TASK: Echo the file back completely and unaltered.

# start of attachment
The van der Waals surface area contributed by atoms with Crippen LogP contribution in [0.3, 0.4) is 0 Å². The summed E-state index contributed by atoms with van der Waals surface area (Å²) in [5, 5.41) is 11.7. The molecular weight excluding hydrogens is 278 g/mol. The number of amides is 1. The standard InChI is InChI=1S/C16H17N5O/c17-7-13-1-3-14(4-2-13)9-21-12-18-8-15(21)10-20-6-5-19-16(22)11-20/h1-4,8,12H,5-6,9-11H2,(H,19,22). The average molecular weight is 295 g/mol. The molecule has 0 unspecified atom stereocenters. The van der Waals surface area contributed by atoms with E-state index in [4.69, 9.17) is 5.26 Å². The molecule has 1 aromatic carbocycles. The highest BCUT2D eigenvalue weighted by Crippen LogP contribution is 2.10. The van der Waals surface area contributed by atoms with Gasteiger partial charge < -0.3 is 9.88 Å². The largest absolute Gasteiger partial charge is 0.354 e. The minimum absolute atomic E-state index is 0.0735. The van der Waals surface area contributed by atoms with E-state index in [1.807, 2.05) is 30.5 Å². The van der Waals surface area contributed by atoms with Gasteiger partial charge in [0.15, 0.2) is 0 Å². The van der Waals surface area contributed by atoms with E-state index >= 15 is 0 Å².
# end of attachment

The van der Waals surface area contributed by atoms with Crippen LogP contribution in [0.3, 0.4) is 0 Å². The summed E-state index contributed by atoms with van der Waals surface area (Å²) in [5, 5.41) is 11.7. The molecular weight excluding hydrogens is 278 g/mol. The number of amides is 1. The standard InChI is InChI=1S/C16H17N5O/c17-7-13-1-3-14(4-2-13)9-21-12-18-8-15(21)10-20-6-5-19-16(22)11-20/h1-4,8,12H,5-6,9-11H2,(H,19,22). The average molecular weight is 295 g/mol. The molecule has 0 unspecified atom stereocenters. The van der Waals surface area contributed by atoms with E-state index in [4.69, 9.17) is 5.26 Å². The molecule has 1 aromatic carbocycles. The highest BCUT2D eigenvalue weighted by Crippen LogP contribution is 2.10. The van der Waals surface area contributed by atoms with Gasteiger partial charge < -0.3 is 9.88 Å². The largest absolute Gasteiger partial charge is 0.354 e. The minimum absolute atomic E-state index is 0.0735. The van der Waals surface area contributed by atoms with E-state index in [1.807, 2.05) is 30.5 Å². The van der Waals surface area contributed by atoms with Gasteiger partial charge in [0.15, 0.2) is 0 Å². The van der Waals surface area contributed by atoms with E-state index >= 15 is 0 Å².